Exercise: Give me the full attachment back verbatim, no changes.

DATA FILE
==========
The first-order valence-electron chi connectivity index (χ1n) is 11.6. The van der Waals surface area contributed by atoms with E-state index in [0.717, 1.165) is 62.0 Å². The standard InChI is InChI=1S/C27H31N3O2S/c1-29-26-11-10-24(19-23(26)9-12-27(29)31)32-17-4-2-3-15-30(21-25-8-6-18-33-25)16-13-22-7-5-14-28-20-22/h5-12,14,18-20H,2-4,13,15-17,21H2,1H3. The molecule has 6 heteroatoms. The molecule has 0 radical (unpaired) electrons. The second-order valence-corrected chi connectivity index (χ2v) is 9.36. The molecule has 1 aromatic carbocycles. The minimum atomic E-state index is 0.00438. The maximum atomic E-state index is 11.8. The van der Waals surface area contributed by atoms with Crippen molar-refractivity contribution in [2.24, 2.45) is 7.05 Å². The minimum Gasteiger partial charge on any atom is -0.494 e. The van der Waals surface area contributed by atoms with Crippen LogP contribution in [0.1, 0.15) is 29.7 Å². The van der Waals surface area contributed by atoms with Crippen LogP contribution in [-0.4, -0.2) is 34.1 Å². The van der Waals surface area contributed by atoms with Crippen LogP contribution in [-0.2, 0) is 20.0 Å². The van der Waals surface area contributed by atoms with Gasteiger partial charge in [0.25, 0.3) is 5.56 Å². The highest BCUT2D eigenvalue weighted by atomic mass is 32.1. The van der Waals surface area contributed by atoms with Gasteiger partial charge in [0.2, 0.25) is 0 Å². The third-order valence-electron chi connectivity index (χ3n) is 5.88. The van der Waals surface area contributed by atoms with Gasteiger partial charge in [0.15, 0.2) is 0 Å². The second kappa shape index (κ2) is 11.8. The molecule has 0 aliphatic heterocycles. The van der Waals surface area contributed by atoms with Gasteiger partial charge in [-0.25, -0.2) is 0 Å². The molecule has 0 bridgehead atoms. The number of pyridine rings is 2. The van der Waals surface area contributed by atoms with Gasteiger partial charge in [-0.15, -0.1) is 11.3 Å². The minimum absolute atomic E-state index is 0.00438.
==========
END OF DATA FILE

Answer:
The first-order valence-electron chi connectivity index (χ1n) is 11.6. The van der Waals surface area contributed by atoms with E-state index in [0.717, 1.165) is 62.0 Å². The standard InChI is InChI=1S/C27H31N3O2S/c1-29-26-11-10-24(19-23(26)9-12-27(29)31)32-17-4-2-3-15-30(21-25-8-6-18-33-25)16-13-22-7-5-14-28-20-22/h5-12,14,18-20H,2-4,13,15-17,21H2,1H3. The molecule has 6 heteroatoms. The molecule has 0 radical (unpaired) electrons. The second-order valence-corrected chi connectivity index (χ2v) is 9.36. The molecule has 1 aromatic carbocycles. The minimum atomic E-state index is 0.00438. The maximum atomic E-state index is 11.8. The van der Waals surface area contributed by atoms with Crippen molar-refractivity contribution in [2.24, 2.45) is 7.05 Å². The minimum Gasteiger partial charge on any atom is -0.494 e. The van der Waals surface area contributed by atoms with Crippen LogP contribution in [0.1, 0.15) is 29.7 Å². The van der Waals surface area contributed by atoms with Crippen LogP contribution in [-0.4, -0.2) is 34.1 Å². The van der Waals surface area contributed by atoms with Crippen LogP contribution in [-0.2, 0) is 20.0 Å². The van der Waals surface area contributed by atoms with Gasteiger partial charge in [0.25, 0.3) is 5.56 Å². The highest BCUT2D eigenvalue weighted by atomic mass is 32.1. The van der Waals surface area contributed by atoms with Gasteiger partial charge in [0.2, 0.25) is 0 Å². The third-order valence-electron chi connectivity index (χ3n) is 5.88. The van der Waals surface area contributed by atoms with Gasteiger partial charge in [0.15, 0.2) is 0 Å². The second kappa shape index (κ2) is 11.8. The molecule has 0 aliphatic heterocycles. The van der Waals surface area contributed by atoms with Gasteiger partial charge in [-0.25, -0.2) is 0 Å². The molecule has 0 bridgehead atoms. The number of pyridine rings is 2. The van der Waals surface area contributed by atoms with Gasteiger partial charge in [-0.15, -0.1) is 11.3 Å². The minimum absolute atomic E-state index is 0.00438.